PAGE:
By Curtis K. Shelburne: Local Columnist
Years ago now, I wrote a series of short essays entitled “Triumphant in Trouble.” How good it was, I don’t know, but I do know one truth came through at least to me, if to no one else. To be “triumphant in trouble” requires far more than that we physically survive the pain life sometimes throws at us. It means that we survive without bitterness. That can be difficult.
The early Christians were not ashamed of physical scars. For thousands of them, the scars left by pagan whips were badges of pride, not shame. And those who died, burned on stakes to serve as the ghastly light for Nero’s garden, torn apart by wild beasts to sate the bloodlust of Roman mobs? The Apostle John calls them “those who conquered.”
The early church not only survived persecution; it thrived under it. Early Christian author Tertullian could truly write that the blood of the martyrs was seed and that everywhere it was shed, new Christians seemed to spring up.
Christians can survive scars left by swords and shackles, pain and problems, unless deeper than those scars is the spiritual deformity wrought by bitterness. Physical scars are one thing. The scars of the spirit are another.
I thought of these things as I read in Christianity Today about a little girl, who happened to be black, named Ruby Bridges. Six-year-old Ruby lived in New Orleans in 1960, a turbulent time when black was far from beautiful in the minds of many in New Orleans. Every morning as she walked to school flanked by federal marshals, Ruby Bridges was greeted by bigots hurling insults and curse words. (What kind of moral and mental pygmy hurls his fury at a six-year-old?)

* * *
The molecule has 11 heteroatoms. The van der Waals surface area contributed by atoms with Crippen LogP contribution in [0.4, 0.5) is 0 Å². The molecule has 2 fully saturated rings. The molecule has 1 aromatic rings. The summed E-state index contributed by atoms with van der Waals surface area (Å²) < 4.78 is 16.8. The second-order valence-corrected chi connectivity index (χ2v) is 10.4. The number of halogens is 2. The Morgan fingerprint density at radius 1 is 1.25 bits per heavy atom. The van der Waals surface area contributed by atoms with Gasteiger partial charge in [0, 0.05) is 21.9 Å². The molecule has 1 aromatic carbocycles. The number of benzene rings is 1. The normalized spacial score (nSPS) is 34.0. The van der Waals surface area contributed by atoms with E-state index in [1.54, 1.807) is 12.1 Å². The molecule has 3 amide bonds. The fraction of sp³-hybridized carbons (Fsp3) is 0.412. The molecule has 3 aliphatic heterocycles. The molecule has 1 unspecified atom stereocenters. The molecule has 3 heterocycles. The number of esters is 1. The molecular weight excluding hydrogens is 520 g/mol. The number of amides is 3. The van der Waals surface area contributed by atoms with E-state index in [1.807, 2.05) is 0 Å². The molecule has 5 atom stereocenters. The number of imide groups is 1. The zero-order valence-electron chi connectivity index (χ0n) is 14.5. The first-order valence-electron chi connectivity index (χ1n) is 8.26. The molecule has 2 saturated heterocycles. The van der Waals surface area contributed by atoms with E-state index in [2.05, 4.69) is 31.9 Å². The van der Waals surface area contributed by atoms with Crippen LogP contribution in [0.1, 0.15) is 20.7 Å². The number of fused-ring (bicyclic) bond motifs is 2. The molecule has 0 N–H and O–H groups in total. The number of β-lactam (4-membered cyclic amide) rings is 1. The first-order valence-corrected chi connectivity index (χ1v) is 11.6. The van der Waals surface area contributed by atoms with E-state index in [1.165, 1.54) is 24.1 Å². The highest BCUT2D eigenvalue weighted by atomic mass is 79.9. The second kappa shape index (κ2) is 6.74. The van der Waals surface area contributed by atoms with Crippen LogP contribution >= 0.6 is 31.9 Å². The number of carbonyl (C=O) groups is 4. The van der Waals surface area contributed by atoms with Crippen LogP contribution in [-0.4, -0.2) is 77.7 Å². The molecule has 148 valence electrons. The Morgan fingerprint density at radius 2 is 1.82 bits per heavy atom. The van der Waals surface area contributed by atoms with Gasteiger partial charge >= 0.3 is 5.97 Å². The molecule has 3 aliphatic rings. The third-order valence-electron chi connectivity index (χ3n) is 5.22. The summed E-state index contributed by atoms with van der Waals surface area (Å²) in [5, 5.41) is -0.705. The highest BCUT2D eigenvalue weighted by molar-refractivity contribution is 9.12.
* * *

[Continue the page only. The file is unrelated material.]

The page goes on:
Day after day.
Same pathetic scene.
How did this little girl face the stupidity and cowardice of racism? She prayed. She prayed for the people who daily threatened to kill her.
When psychiatrist Robert Coles asked her why on earth she would even begin to pray for such people, she told him what she had learned in church: “The minister said that Jesus went through a lot of trouble, and he said about the people who were causing the trouble, ‘Forgive them, because they don’t know what they are doing.’”
And so a little girl prayed for hate-twisted men. Ruby Bridges faced trouble, and she faced it without bitterness. Like her Lord, she was triumphant in trouble.
Curtis Shelburne is pastor of 16th & Ave. D. Church of Christ in Muleshoe. Contact him at